The Arleigh Burke-class guided-missile destroyer USS Carney (DDG 64) departed the Black Sea Jan 13, 2018, after conducting maritime security operations and theater security engagements with allies and partners. Carney entered the Black Sea Jan. 5, 2018, to demonstrate the U.S. commitment to the collective security of its NATO allies and partners as part of Operation Atlantic Resolve.
The U.S. Navy routinely operates in the Black Sea consistent with the Montreux Convention and in accordance with international law. Carney’s operations while in the Black Sea enhanced maritime security and stability, readiness, and naval capability and capacity with their allies and partners.
“Our time in the Black Sea provided the opportunity to continue working closely with our NATO allies and partners,” said Cmdr. Peter Halvorsen, commanding officer of the Carney. “We’re building strong relationships here, which are vital to peace and stability and help to improve our interoperability.”
Carney spent three days in Odessa, Ukraine, during their time in the Black Sea. While in port, Carney Sailors, in keeping with the U.S. Naval tradition, volunteered to provide guided ship tours and donated knit hats for approximately 30 orphan children from a local orphanage.
“Hosting children in Ukraine was an opportunity for us to show off our ship, the United States, and let these orphaned children know that there are people who care about them,” said Carney Command Master Chief Petty Officer Gary Rosenbaum.
Carney’ crew also hosted a reception dinner for Ukrainian Vice Adm. Ihor Vorenchenko, commander of the Ukrainian navy.
Subsequent to the port visit, Carney conducted deck landing qualifications (DLQs) for Ukrainian pilots flying KA-27 Helix helicopters. The DLQs provided Carney’s flight crew with experience directing a different type of aircraft.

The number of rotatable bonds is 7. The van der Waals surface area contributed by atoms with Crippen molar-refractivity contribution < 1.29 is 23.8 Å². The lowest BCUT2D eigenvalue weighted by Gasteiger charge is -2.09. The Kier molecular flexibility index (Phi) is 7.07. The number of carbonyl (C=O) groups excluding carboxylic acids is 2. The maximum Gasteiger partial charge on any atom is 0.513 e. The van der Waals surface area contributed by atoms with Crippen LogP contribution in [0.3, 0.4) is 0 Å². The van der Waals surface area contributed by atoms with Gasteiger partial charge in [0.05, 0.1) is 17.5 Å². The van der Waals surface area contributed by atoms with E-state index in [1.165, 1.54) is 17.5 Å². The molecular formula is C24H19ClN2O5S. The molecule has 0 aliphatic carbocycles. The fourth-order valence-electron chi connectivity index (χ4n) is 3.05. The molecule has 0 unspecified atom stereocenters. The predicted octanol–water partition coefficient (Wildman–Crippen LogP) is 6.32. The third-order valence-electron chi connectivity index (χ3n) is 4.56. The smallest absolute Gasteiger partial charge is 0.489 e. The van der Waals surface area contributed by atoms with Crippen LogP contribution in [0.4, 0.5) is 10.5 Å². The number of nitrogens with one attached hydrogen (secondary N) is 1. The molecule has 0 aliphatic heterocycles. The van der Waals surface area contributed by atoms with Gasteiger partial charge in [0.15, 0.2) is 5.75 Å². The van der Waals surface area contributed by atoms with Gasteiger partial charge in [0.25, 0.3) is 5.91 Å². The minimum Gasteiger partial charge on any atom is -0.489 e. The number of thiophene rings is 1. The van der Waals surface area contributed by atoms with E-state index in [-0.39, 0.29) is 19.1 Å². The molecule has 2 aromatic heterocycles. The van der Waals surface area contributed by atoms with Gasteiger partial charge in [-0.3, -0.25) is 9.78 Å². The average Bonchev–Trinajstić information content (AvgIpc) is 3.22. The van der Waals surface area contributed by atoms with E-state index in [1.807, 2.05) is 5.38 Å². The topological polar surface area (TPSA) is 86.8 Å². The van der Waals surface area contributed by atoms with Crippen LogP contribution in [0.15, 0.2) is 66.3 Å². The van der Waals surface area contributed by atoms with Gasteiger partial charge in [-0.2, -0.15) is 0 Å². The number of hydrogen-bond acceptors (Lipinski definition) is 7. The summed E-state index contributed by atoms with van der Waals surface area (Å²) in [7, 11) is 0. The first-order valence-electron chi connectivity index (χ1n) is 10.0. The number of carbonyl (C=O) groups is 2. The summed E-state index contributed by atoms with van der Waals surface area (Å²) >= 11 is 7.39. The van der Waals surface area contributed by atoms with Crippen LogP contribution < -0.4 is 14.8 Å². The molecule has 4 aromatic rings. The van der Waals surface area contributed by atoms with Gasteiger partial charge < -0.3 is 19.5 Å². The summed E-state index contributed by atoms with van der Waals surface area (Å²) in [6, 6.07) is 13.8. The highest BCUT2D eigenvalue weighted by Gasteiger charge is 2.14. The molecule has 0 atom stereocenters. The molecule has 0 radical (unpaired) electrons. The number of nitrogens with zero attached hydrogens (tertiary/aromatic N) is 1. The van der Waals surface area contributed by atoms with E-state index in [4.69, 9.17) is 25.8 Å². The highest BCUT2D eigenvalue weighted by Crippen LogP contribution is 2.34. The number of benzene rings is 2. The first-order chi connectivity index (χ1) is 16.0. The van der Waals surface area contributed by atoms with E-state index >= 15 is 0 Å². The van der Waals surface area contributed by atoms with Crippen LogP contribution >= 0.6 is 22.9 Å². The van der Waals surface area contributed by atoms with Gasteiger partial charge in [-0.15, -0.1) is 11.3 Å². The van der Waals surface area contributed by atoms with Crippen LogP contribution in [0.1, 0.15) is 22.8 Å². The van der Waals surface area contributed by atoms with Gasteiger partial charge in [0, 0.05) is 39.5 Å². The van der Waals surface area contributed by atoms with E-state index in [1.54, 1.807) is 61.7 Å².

Carney then participated in combined anti-submarine warfare exercise with the Romanian frigate Regele Ferdinand (F-221) and the Turkish Ay-class submarine TCG Batiray (S-349).
“It’s always a pleasure to work with our NATO allies,” said Lt. Zachary Zarow, Carney’s operations officer. “Training with a real-life submarine is a great opportunity for our anti-sub warfare (ASW) team, and coordinating an ASW exercise between multiple ships and aircraft builds our operational capacity.
Events like this are extremely important for both Carney and our NATO counterparts and we look forward to our next chance to operate together.”
Carney, forward-deployed to Rota, Spain, is on a routine patrol conducting naval operations with allies and partners in the U.S. 6th Fleet area of operations to advance security and stability in the region.
U.S. 6th Fleet, headquartered in Naples, Italy, conducts the full spectrum of joint and naval operations, often in concert with allied, joint, and interagency partners, in order to advance U.S. national interests and security and stability in Europe and Africa.
MC2 James R. Turner